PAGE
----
What does accessibility mean to you? We’re most familiar with the term in relation to accessing products, services and environments. It’s important to people with disabilities. But what is involved in making something accessible?
Over the last 50 years, there have been significant changes to make communities more accessible. Policy changes, technological advancements and growing awareness have contributed to a more inclusive society.
But many barriers still exist.
Why accessibility is important to the deaf community
According to Public Health England, there are “around 11 million people across the UK with hearing loss”. Accessibility plays a fundamental role in their day-to-day lives. It allows deaf and hard of hearing people to participate in society and social life, something most of non-deaf people take for granted.
Inadequate accessibility bars deaf people from exercising rights and taking up opportunities that should be available to all. It can lead to fewer educational and job opportunities. It can also result in social withdrawal, a sense of isolation and mental health issues.
Barriers to basic access are barriers to inclusion and equality.
Challenges faced by deaf and hard of hearing people are mostly related to communication barriers. We live in a majority-hearing world and deaf people are often faced with a lack of understanding or awareness of their communication needs.
It is a common misconception that deafness means you can’t hear at all. In fact, there are many levels of hearing loss. Every deaf person is unique and interacts with those around them a bit differently. Some use sign language, others use speech and lipreading, and some use a mixture, or other methods.
Communication barriers can result in a lack of confidence, depression, a sense of isolation and unemployment. Deaf and hard of hearing people have to make adjustments and efforts every day. The burden to make communication accessible shouldn’t have to be their responsibility alone. It’s vital that non-deaf people join in and play a part too.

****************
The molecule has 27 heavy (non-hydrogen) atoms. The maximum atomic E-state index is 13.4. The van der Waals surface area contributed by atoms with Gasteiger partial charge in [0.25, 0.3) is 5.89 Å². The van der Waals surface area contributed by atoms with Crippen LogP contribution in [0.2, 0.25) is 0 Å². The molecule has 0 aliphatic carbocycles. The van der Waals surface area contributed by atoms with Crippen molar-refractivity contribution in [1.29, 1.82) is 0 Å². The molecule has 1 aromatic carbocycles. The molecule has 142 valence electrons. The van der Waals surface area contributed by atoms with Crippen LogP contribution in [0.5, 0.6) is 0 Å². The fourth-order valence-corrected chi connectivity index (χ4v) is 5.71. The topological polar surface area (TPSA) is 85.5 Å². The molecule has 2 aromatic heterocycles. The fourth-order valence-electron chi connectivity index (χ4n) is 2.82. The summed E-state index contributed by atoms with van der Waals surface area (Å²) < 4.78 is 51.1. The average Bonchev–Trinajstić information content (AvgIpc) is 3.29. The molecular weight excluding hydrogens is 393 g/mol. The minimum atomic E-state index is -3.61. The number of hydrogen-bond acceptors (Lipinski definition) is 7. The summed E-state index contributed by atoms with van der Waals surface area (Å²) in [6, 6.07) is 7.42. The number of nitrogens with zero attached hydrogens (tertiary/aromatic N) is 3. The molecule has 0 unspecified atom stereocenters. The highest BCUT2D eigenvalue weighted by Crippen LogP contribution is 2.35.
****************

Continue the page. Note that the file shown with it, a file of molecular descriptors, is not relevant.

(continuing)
Not sure how? Start by asking what type of communication they would like to use. Becoming more deaf aware can help remove some of the barriers. Deaf Unity runs Deaf Awareness, Introduction to BSL and accredited BSL courses. Get in touch to start learning more about what you can do to make communication easier.
There are assistive listening technologies and devices available which can be a big help. They include those listed below but the range is expanding all the time:
- Induction loops or amplifier systems
- Speech-to-text apps
- Video Relay Service (VRS) – some services such SignLive offer 24/7 availability
Some simple situational adjustments can also make a difference:
- Addition of visual display (text, images, icons)
- Written materials
- Accessible materials (BSL)
- Reducing background noise
- Availability of BSL interpreters
The world we live in is becoming increasingly digital. We have seen this trend accelerate tremendously in the last few months due to the pandemic. Huge parts of our lives have moved online – remote meetings, video classes, online shopping and education.